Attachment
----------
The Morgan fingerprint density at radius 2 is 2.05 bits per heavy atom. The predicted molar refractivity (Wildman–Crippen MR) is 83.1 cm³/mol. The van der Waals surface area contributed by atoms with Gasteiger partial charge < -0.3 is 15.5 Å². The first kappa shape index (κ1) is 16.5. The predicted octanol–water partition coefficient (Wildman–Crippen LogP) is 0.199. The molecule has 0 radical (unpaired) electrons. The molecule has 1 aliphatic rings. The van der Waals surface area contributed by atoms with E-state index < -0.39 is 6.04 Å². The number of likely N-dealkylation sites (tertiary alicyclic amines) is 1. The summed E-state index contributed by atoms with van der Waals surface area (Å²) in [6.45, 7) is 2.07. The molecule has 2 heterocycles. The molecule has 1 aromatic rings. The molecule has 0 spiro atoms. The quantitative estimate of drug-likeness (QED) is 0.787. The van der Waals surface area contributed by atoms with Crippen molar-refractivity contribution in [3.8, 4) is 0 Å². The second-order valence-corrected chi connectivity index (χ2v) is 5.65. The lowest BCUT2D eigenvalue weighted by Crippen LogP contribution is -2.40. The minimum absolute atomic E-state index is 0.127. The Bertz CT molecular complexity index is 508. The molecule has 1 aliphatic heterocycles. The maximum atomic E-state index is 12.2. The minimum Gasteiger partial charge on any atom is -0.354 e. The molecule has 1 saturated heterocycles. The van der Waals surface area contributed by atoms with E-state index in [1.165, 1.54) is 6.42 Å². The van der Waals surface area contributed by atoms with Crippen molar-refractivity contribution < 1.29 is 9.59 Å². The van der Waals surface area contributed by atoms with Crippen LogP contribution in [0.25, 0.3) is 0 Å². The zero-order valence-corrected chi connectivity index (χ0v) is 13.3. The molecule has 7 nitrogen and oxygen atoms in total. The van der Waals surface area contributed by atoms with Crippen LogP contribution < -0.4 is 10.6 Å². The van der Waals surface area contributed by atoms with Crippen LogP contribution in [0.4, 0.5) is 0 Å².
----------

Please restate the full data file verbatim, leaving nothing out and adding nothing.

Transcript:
The Morgan fingerprint density at radius 2 is 2.05 bits per heavy atom. The predicted molar refractivity (Wildman–Crippen MR) is 83.1 cm³/mol. The van der Waals surface area contributed by atoms with Gasteiger partial charge < -0.3 is 15.5 Å². The first kappa shape index (κ1) is 16.5. The predicted octanol–water partition coefficient (Wildman–Crippen LogP) is 0.199. The molecule has 0 radical (unpaired) electrons. The molecule has 1 aliphatic rings. The van der Waals surface area contributed by atoms with E-state index < -0.39 is 6.04 Å². The number of likely N-dealkylation sites (tertiary alicyclic amines) is 1. The summed E-state index contributed by atoms with van der Waals surface area (Å²) in [6.45, 7) is 2.07. The molecule has 2 heterocycles. The molecule has 1 aromatic rings. The molecule has 0 spiro atoms. The quantitative estimate of drug-likeness (QED) is 0.787. The van der Waals surface area contributed by atoms with Crippen molar-refractivity contribution in [3.8, 4) is 0 Å². The second-order valence-corrected chi connectivity index (χ2v) is 5.65. The lowest BCUT2D eigenvalue weighted by Crippen LogP contribution is -2.40. The minimum absolute atomic E-state index is 0.127. The Bertz CT molecular complexity index is 508. The molecule has 1 aliphatic heterocycles. The maximum atomic E-state index is 12.2. The minimum Gasteiger partial charge on any atom is -0.354 e. The molecule has 1 saturated heterocycles. The van der Waals surface area contributed by atoms with E-state index in [1.165, 1.54) is 6.42 Å². The van der Waals surface area contributed by atoms with Crippen molar-refractivity contribution < 1.29 is 9.59 Å². The van der Waals surface area contributed by atoms with Crippen LogP contribution in [0.25, 0.3) is 0 Å². The zero-order valence-corrected chi connectivity index (χ0v) is 13.3. The molecule has 7 nitrogen and oxygen atoms in total. The van der Waals surface area contributed by atoms with Crippen LogP contribution < -0.4 is 10.6 Å². The van der Waals surface area contributed by atoms with Crippen LogP contribution in [0.4, 0.5) is 0 Å².